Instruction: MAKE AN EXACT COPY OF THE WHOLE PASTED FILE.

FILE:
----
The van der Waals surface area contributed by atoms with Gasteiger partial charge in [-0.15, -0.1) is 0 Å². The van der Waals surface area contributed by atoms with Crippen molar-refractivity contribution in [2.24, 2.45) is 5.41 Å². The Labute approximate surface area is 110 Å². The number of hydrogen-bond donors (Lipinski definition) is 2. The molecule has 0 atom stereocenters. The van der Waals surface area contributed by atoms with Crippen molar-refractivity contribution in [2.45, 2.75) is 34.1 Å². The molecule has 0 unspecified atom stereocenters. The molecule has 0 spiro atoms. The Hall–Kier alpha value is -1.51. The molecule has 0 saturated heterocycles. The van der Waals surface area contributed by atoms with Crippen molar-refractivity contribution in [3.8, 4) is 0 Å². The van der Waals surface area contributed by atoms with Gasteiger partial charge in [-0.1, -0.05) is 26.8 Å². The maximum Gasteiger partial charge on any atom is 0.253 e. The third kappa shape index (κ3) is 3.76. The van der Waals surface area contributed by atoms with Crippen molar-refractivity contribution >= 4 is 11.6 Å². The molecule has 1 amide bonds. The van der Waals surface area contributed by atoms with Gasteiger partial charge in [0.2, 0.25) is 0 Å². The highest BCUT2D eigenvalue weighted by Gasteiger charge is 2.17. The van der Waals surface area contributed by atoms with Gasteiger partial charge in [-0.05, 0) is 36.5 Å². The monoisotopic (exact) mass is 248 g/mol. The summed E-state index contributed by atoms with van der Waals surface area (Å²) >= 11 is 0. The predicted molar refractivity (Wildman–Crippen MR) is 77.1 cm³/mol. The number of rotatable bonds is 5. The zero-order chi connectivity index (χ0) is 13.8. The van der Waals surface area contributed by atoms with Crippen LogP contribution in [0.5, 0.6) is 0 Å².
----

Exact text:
The van der Waals surface area contributed by atoms with Gasteiger partial charge in [-0.15, -0.1) is 0 Å². The van der Waals surface area contributed by atoms with Crippen molar-refractivity contribution in [2.24, 2.45) is 5.41 Å². The Labute approximate surface area is 110 Å². The number of hydrogen-bond donors (Lipinski definition) is 2. The molecule has 0 atom stereocenters. The van der Waals surface area contributed by atoms with Crippen molar-refractivity contribution in [2.45, 2.75) is 34.1 Å². The molecule has 0 unspecified atom stereocenters. The molecule has 0 spiro atoms. The Hall–Kier alpha value is -1.51. The molecule has 0 saturated heterocycles. The van der Waals surface area contributed by atoms with Crippen molar-refractivity contribution in [3.8, 4) is 0 Å². The van der Waals surface area contributed by atoms with Gasteiger partial charge in [-0.1, -0.05) is 26.8 Å². The maximum Gasteiger partial charge on any atom is 0.253 e. The third kappa shape index (κ3) is 3.76. The van der Waals surface area contributed by atoms with Crippen molar-refractivity contribution >= 4 is 11.6 Å². The molecule has 1 amide bonds. The van der Waals surface area contributed by atoms with Gasteiger partial charge in [0.2, 0.25) is 0 Å². The highest BCUT2D eigenvalue weighted by Gasteiger charge is 2.17. The van der Waals surface area contributed by atoms with Gasteiger partial charge in [-0.05, 0) is 36.5 Å². The monoisotopic (exact) mass is 248 g/mol. The summed E-state index contributed by atoms with van der Waals surface area (Å²) >= 11 is 0. The predicted molar refractivity (Wildman–Crippen MR) is 77.1 cm³/mol. The number of rotatable bonds is 5. The zero-order chi connectivity index (χ0) is 13.8. The van der Waals surface area contributed by atoms with Crippen LogP contribution in [0.5, 0.6) is 0 Å².